Baltimore City State’s Attorney Marilyn Mosby is being challenged in her re-election bid and in turn, some of her supporters are challenging the residency qualifications of Mosby’s two opponents.

Marilyn Mosby’s campaign team challenged the residency of two of her opponents. One of those suits was dismissed. (Courtesy photo)

Attorney Thiru Vignarajah, a former deputy attorney general for Maryland and prosecutor in the Baltimore City State’s Attorney’s office, got the residency lawsuit against him thrown out in Baltimore Circuit Court March 20. The lawsuit filed by by Baltimore community activist Christopher Comeau claimed Vignarajah has not lived in Baltimore long enough to be a candidate for Baltimore City State’s Attorney. According to the Baltimore Sun, Vignarajah owns a home in Howard County and one in the Federal Hill neighborhood of Baltimore City. Maryland law requires state’s attorneys to live in a jurisdiction for at least two years before they can take office.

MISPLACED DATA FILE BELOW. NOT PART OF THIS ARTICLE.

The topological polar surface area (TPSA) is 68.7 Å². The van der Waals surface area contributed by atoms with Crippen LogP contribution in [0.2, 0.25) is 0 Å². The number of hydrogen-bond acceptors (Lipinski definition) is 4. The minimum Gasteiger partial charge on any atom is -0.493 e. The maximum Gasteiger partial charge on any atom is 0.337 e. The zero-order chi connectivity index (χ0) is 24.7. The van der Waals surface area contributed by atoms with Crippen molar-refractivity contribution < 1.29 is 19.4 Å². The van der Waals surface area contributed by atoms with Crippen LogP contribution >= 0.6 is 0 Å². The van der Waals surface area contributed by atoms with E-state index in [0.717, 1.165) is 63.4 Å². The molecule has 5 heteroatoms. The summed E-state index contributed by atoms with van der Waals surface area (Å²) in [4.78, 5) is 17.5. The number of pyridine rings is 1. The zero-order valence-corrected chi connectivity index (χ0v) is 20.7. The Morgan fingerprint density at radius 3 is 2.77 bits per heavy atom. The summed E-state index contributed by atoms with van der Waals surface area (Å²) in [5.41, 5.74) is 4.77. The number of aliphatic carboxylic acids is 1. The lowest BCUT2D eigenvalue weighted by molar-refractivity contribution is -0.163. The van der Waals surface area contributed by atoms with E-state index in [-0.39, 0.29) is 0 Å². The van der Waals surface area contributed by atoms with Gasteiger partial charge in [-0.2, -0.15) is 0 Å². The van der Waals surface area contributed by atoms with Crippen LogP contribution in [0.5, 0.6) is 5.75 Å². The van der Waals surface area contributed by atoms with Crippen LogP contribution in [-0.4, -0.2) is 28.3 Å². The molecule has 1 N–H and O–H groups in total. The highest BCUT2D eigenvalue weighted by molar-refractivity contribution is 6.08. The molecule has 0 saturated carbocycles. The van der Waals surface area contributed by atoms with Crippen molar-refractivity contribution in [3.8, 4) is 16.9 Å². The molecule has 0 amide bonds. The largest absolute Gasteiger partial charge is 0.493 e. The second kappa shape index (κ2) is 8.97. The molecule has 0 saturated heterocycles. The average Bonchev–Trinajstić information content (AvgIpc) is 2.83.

Ivan Bates, a defense attorney, who is a former prosecutor in the Baltimore City State’s Attorney’s office, told the Sun last year that he moved back into Baltimore in early 2017 however, Bates maintains he has had a city residence since the 1990’s. He currently owns homes in Locust Point in Baltimore City, and Howard County.

Bates is scheduled to appear in Baltimore Circuit Court on Thursday and he is being sued by Kristien Miller, who resides in the Canton neighborhood in Baltimore.

Neither Miller or Comeau could be reached for comment by the AFRO deadline.

Bates and Vignarajah are both Democrats and there are no Republicans running against Mosby for the State’s Attorney’s chair. The primary election is June 26.

Sean Yoes

AFRO Baltimore Editor